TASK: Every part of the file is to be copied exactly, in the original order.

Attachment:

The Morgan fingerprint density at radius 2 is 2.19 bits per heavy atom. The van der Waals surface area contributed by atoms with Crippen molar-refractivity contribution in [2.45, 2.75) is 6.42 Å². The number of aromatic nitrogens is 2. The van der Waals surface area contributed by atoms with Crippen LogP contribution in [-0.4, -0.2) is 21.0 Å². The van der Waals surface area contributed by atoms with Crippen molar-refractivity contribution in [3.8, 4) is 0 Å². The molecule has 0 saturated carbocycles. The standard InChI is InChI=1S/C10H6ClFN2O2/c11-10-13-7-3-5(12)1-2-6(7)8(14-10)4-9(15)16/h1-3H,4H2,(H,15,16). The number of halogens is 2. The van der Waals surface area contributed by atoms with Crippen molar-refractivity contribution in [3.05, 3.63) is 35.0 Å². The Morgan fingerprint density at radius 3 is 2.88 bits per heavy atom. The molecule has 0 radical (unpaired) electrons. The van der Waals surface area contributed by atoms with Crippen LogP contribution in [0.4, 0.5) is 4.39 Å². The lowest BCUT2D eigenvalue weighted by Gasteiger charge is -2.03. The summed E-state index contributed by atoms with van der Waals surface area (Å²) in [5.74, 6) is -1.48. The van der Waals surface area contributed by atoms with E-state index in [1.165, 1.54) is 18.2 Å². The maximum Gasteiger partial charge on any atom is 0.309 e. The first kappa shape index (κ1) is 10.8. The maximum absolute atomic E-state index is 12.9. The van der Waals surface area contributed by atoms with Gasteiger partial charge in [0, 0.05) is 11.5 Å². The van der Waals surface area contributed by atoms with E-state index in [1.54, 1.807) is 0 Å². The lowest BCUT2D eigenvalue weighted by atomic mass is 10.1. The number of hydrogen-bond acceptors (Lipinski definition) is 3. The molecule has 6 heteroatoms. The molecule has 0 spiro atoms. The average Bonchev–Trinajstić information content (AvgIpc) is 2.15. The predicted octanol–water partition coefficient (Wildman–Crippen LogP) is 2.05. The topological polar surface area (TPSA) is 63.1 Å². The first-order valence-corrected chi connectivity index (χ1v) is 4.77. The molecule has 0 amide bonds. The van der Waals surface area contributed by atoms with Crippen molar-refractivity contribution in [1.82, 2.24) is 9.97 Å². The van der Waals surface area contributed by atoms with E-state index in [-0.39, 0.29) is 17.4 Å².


The Morgan fingerprint density at radius 2 is 2.19 bits per heavy atom. The van der Waals surface area contributed by atoms with Crippen molar-refractivity contribution in [2.45, 2.75) is 6.42 Å². The number of aromatic nitrogens is 2. The van der Waals surface area contributed by atoms with Crippen LogP contribution in [-0.4, -0.2) is 21.0 Å². The van der Waals surface area contributed by atoms with Crippen molar-refractivity contribution in [3.8, 4) is 0 Å². The molecule has 0 saturated carbocycles. The standard InChI is InChI=1S/C10H6ClFN2O2/c11-10-13-7-3-5(12)1-2-6(7)8(14-10)4-9(15)16/h1-3H,4H2,(H,15,16). The number of halogens is 2. The van der Waals surface area contributed by atoms with Crippen molar-refractivity contribution in [3.05, 3.63) is 35.0 Å². The Morgan fingerprint density at radius 3 is 2.88 bits per heavy atom. The molecule has 0 radical (unpaired) electrons. The van der Waals surface area contributed by atoms with Crippen LogP contribution in [0.4, 0.5) is 4.39 Å². The lowest BCUT2D eigenvalue weighted by Gasteiger charge is -2.03. The summed E-state index contributed by atoms with van der Waals surface area (Å²) in [5.74, 6) is -1.48. The van der Waals surface area contributed by atoms with E-state index in [1.165, 1.54) is 18.2 Å². The maximum Gasteiger partial charge on any atom is 0.309 e. The first kappa shape index (κ1) is 10.8. The maximum absolute atomic E-state index is 12.9. The van der Waals surface area contributed by atoms with Gasteiger partial charge in [0, 0.05) is 11.5 Å². The van der Waals surface area contributed by atoms with E-state index in [1.54, 1.807) is 0 Å². The lowest BCUT2D eigenvalue weighted by atomic mass is 10.1. The number of hydrogen-bond acceptors (Lipinski definition) is 3. The molecule has 6 heteroatoms. The molecule has 0 spiro atoms. The average Bonchev–Trinajstić information content (AvgIpc) is 2.15. The predicted octanol–water partition coefficient (Wildman–Crippen LogP) is 2.05. The topological polar surface area (TPSA) is 63.1 Å². The first-order valence-corrected chi connectivity index (χ1v) is 4.77. The molecule has 0 amide bonds. The van der Waals surface area contributed by atoms with Crippen molar-refractivity contribution in [1.82, 2.24) is 9.97 Å². The van der Waals surface area contributed by atoms with E-state index in [-0.39, 0.29) is 17.4 Å².